Thursday, December 29, 2011
My article from this week's Algona Upper Des Moines about God's name:
Q: What is God’s Name? Many religions talk about “god,” but does the Christian God have a unique name?
For Americans, it used to be that the identity of “God” was very clear. 55 years ago, the nation was largely Christian, and the question, “Do you believe in God?” meant, “Are you a Christian?” In the years since, that clarity about the identity of God, along with the answers to many other spiritual questions has been largely lost.
Today, when someone speaks of “god,” they could mean the Christian God, but it is just as likely that they mean the God of some other religion, a deity they have cobbled together from the various thoughts of many religions, or merely a generic “higher power” which may or may not have a precise name.
This lack of clarity in the language for god is not unique to our culture. For example, in nations which speak the Arabic language, both Christians and Muslims use the term “Allah” to refer to their god. Likewise, both Jews and Christians could recognize the many terms used by the Old Testament as references to their god, even though their definitions of that God are drastically different.
The two most common Hebrew terms that the Bible uses for God are “Elohim” and “YHWH.” Elohim is a general term used for a deity in the Hebrew language, but since the Israelites believed that only one real God existed, and that the others were false, this term came to be used as a specific term for their God, much like Americans would have used the word “God” until the late-1950s.
YHWH, on the other hand was the proper name for God. This is the name revealed by God to Moses when He spoke from the Burning Bush, saying, “I am that I am.” Sometimes this word is written in English as “Yaweh,” and it is thought to be pronounced like “Yah-way.” However the precise vowels within the name as well as its pronunciation cannot be decisively identified by modern scholars. This is because the Israelites took the commandment against using God’s name in vain so seriously that they refused to pronounce it at all, instead substituting the word “Adonai” (which means “Lord”) or “Ha-Shem” (which means “the name”) when they would read it out loud. Eventually, the vowel sounds within the word were no longer known by later generations and therefore lost to history.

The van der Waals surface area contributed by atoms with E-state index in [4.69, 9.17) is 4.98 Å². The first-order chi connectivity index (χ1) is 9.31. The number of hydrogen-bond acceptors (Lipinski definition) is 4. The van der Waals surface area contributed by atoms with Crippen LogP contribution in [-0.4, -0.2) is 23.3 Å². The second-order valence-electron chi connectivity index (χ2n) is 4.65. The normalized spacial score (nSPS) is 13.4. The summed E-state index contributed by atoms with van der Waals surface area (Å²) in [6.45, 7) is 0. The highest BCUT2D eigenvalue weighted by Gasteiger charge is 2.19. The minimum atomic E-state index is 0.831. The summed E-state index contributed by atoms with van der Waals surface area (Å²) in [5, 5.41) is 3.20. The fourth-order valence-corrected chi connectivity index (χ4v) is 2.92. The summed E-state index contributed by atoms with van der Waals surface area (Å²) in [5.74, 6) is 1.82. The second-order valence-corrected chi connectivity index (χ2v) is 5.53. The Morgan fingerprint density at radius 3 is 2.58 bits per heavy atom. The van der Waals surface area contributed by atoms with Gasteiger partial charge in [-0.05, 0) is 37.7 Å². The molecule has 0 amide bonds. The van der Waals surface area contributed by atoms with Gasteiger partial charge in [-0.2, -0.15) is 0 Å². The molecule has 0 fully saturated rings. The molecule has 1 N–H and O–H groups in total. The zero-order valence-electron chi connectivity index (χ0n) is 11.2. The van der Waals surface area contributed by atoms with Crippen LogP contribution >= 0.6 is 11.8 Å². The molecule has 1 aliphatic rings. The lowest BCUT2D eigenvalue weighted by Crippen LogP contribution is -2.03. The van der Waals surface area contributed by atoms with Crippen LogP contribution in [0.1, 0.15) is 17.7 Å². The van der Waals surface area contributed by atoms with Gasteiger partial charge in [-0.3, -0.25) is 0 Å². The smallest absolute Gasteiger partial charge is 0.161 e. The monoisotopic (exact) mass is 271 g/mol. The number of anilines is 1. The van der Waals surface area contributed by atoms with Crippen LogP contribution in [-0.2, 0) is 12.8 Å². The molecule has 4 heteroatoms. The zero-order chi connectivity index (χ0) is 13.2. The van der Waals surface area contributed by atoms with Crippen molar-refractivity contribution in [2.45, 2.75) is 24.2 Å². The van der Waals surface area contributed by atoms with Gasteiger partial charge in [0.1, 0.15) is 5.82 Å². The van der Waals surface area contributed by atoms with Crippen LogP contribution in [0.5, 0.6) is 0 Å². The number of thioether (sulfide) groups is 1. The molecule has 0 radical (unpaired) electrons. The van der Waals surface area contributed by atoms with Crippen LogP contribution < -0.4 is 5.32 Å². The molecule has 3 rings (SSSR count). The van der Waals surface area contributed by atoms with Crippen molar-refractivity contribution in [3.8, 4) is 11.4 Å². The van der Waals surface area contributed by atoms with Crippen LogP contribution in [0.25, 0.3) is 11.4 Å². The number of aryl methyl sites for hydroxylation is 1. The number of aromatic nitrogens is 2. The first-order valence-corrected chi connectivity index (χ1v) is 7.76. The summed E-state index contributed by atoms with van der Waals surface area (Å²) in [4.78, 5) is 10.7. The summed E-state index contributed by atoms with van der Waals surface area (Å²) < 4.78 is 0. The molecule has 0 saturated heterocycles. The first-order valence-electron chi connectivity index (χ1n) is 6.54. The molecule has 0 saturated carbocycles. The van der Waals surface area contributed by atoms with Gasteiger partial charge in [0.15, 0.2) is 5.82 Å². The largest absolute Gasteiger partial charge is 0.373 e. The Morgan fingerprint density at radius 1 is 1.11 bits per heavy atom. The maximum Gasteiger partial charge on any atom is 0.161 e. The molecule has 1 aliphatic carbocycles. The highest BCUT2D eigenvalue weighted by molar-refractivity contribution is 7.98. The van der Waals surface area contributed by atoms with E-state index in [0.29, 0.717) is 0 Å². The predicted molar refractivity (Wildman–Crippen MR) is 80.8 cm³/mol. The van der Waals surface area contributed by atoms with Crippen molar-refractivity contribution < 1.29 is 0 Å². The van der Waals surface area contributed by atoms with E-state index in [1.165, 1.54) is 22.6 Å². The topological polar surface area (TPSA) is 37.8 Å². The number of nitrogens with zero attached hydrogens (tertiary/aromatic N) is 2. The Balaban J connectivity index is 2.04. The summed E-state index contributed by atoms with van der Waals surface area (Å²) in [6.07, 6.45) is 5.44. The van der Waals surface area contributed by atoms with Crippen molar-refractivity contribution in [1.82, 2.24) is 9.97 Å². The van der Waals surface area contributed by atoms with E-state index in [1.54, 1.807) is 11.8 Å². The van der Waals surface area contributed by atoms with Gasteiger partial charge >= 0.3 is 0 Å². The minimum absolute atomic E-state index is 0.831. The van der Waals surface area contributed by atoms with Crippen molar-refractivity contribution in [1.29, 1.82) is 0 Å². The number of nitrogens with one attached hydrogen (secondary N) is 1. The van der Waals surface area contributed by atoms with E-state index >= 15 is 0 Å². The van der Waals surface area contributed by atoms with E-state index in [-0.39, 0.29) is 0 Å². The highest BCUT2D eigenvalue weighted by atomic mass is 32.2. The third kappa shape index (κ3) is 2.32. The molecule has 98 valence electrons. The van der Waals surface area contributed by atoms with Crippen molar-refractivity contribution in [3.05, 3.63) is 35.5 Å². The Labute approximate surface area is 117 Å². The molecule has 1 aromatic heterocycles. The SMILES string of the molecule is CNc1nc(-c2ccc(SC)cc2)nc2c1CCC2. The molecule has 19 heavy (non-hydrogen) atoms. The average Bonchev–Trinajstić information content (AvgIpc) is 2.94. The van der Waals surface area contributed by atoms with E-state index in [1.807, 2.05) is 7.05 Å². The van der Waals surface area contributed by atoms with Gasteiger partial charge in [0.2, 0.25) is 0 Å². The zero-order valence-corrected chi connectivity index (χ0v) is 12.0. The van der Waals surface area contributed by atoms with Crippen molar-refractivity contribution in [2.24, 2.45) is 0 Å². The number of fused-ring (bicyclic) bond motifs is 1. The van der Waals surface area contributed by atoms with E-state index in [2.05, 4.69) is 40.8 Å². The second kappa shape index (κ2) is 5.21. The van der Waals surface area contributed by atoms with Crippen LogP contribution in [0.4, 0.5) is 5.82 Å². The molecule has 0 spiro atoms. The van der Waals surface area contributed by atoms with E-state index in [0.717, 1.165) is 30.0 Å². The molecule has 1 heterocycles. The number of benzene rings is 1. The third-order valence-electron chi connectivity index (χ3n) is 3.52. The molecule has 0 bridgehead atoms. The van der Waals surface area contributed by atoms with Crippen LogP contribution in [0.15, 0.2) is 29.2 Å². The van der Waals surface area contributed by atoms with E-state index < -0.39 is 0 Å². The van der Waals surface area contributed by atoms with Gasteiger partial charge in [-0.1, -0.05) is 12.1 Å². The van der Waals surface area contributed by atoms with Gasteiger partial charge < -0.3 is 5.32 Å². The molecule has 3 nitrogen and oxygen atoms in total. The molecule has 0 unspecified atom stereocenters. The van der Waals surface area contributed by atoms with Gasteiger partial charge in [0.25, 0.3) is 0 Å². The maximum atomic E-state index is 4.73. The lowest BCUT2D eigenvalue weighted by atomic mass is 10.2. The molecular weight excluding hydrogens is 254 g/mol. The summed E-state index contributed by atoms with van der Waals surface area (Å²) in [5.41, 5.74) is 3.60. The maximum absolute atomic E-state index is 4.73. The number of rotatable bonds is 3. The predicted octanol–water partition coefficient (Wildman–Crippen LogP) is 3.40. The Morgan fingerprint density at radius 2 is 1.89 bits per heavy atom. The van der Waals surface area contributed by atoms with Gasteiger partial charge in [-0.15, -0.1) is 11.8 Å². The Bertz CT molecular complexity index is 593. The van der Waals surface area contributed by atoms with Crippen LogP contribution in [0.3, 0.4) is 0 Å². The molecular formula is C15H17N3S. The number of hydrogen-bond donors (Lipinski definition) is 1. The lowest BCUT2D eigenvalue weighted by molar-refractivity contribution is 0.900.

These Hebrew Words were translated into Greek in the New Testament as “Theos” (the generic term for a god) and “Ho Kurios” (which is literally translated as “the Lord”). We also have specific revelation of God in the person of Jesus, who said that the only way to know God the Father was to know Him and the only way to come to God the Father is through Him. Therefore, it is also accurate to say that God’s name is Jesus, as reflected in the early Christian confession, “Jesus is Lord.” (i.e. “Jesus is YHWH.”)
For Christians, it is important to choose our language carefully when speaking about spiritual things, because we must remember that when we say the word “God,” it may not be understood by our neighbors in the same way we mean it, which can be an obstacle to accurately communicating the Truth.
For myself, I have a personal habit of avoiding the generic word “God” to a large extent, when preaching or writing, because it is too easy today for every person listening to simply fill in their own definition. For the sake of clarity, I instead attempt to use terms like The Trinity, The Lord, Triune God, God the Father, God the Son, Jesus, God the Holy Spirit, or The One True God as much as possible so that it will be abundantly clear to anyone listening that I am not speaking about a generic deity or about the God of every person’s individual understanding, but instead about a specific God who has revealed Himself in specific ways resulting in a precisely definable identity.